There is not any obvious external connection (to me) between the horrors of Gethsemane and Golgotha and the joyful celebration of marriage.  Still, because both were on my mind I realized, perhaps for the first time, something I am sure is obvious to many people. Christ so often speaks of himself as the bridegroom, and we his people, are the bride.  Revelation of course, strikingly and beautifully describes the return of Christ as a wedding feast  "Then I saw a new heaven and a new earth, for the first heaven and the first earth had passed away, and the sea was no more. And I saw the holy city, new Jerusalem, coming down out of heaven from God, prepared as a bride adorned for her husband" (Rev 21:1-2 ESV)

It occurred to me that as Christ walks the way of the cross he is going to meet his bride, and the way of the cross is also a wedding procession.  Just as God's glory appears in the shame of cross, the joy of the wedding feast of the Lamb appears in the sorrow of Good Friday.  As Our Lady stands at the foot of the cross with St. John the Beloved disciple, Jesus brings them together as mother and son, establishing the new family of God through the cross.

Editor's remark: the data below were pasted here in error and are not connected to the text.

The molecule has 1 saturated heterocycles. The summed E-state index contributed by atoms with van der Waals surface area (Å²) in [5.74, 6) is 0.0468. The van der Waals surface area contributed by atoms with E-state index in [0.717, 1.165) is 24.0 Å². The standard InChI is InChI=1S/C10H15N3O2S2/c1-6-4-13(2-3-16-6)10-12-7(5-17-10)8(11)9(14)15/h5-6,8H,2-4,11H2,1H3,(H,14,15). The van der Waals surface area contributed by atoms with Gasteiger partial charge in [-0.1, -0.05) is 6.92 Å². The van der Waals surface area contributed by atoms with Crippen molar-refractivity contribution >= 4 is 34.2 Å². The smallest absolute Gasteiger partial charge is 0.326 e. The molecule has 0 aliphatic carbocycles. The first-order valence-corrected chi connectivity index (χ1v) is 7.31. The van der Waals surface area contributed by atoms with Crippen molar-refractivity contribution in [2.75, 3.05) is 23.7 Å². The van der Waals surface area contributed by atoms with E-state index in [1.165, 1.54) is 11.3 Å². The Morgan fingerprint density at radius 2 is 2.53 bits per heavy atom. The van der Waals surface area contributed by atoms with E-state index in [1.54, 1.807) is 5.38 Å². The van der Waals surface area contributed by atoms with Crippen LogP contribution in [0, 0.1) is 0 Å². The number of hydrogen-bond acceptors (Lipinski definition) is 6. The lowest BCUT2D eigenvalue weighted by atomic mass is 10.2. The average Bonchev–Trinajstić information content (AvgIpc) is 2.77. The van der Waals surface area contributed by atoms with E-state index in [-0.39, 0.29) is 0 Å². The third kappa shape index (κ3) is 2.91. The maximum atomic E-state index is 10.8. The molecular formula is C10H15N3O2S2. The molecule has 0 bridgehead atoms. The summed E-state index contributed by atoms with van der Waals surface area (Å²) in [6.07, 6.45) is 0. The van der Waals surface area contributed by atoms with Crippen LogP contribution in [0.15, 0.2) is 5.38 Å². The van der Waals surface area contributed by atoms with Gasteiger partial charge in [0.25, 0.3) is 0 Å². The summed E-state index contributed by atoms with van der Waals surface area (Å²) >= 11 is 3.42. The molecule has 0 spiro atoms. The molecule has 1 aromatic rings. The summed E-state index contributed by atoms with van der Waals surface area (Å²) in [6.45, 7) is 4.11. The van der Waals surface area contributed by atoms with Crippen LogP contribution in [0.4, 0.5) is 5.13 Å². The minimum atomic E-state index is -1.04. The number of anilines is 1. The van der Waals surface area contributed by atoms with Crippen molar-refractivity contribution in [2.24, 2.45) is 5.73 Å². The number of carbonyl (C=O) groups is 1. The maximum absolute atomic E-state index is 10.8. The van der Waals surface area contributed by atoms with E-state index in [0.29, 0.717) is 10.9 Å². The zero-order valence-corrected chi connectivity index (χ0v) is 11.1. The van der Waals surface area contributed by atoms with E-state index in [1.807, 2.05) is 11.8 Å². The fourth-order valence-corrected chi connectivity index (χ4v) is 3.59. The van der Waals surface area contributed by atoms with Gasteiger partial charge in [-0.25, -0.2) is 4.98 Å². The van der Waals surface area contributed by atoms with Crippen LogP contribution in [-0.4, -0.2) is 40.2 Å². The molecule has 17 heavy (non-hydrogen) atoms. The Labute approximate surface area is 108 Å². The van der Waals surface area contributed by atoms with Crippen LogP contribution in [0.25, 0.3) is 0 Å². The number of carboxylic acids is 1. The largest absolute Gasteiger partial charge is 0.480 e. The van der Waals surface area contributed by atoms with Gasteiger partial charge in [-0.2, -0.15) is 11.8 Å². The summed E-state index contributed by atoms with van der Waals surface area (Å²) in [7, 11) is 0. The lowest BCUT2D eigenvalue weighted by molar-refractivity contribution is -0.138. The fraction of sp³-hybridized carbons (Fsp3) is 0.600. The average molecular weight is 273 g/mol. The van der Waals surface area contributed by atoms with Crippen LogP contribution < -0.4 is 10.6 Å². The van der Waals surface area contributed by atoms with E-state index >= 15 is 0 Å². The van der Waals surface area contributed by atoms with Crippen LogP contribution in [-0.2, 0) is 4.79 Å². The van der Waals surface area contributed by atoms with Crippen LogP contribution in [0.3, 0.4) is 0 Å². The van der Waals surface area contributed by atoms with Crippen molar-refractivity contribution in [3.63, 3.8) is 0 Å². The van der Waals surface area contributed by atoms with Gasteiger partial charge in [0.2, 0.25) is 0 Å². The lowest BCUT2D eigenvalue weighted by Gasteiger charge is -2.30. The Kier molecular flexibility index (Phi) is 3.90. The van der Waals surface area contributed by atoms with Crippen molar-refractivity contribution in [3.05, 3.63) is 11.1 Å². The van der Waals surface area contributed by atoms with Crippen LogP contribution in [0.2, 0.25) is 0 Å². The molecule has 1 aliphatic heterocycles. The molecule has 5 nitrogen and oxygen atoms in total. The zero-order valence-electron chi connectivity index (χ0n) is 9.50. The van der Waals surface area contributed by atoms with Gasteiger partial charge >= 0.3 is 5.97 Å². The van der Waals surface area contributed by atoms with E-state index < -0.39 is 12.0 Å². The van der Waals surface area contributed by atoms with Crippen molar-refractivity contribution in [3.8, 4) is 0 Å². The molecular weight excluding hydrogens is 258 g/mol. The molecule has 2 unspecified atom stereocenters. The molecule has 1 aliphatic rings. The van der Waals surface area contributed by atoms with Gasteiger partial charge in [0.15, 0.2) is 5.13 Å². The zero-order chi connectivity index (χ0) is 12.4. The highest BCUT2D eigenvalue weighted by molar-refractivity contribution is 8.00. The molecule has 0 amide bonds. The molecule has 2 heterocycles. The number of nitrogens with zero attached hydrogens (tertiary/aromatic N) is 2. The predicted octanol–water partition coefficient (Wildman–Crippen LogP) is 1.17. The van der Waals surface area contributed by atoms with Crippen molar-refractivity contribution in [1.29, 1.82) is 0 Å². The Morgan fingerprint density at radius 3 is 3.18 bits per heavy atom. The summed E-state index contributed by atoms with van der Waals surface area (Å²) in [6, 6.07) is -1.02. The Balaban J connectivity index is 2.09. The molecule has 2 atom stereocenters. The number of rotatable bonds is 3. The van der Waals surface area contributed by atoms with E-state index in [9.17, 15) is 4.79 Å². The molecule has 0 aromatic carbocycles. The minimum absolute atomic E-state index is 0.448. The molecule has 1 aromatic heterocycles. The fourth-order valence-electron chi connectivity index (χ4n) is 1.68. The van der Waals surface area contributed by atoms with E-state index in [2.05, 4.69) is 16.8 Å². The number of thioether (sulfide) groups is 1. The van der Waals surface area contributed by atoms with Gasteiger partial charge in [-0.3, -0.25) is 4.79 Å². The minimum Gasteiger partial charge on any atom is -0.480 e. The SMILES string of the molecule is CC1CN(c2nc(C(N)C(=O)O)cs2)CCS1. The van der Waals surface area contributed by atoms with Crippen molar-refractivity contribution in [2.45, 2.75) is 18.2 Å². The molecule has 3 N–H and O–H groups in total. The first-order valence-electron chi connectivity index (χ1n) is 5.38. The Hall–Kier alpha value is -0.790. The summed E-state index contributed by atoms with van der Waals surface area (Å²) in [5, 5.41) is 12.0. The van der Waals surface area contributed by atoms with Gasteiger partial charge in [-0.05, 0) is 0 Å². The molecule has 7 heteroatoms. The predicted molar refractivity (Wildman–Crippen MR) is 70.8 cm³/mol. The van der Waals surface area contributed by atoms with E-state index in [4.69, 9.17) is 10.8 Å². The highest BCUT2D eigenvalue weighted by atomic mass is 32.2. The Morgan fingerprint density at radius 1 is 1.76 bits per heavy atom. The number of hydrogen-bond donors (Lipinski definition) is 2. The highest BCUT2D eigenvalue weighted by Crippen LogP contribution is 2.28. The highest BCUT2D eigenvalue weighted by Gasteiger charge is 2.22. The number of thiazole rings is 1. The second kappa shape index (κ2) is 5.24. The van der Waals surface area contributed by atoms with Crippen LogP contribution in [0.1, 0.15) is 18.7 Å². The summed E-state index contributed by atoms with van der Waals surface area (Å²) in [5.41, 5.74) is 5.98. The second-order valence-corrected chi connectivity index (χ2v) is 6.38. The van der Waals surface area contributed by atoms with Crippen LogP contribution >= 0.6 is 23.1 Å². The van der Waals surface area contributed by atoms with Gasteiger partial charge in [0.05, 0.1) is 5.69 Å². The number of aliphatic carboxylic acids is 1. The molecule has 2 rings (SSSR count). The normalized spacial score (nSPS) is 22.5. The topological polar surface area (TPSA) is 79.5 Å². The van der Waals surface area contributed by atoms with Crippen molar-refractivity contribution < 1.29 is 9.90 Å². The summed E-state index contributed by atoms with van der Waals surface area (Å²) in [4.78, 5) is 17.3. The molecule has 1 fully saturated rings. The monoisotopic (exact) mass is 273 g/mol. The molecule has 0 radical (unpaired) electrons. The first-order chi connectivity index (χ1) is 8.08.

To my pleasant surprise, it turns out I am not the only one to think about this connection.  It is the primary theme of the Holy Week hymns in the Eastern Church.  
Behold, the Bridegroom comes at midnight, and blessed is the servant whom He shall find watching; and again, unworthy is the servant whom He shall find heedless.  Beware, therefore, O my soul, do not be weighed down with sleep, lest you be given up to death and lest you be shut out of the Kingdom.  But rouse yourself crying: Holy, holy, holy, art Thou, O our God.  Through the Theotokos, have mercy on us.

The Cross is what Love looks like, and it is in the cross, the new covenant in Christ's blood, that God fulfills his promise to Israel "I will betroth you to me forever. I will betroth you to me in righteousness and in justice, in steadfast love and in mercy" (Hos 2:19) This is the hidden joy of holy week, the joy that constantly underlies all the sorrow and horror.  It is the time for the Church, for us, to make ourselves ready for Jesus Christ, who comes as the bridegroom.   
The Icon of Christ "The Bridegroom"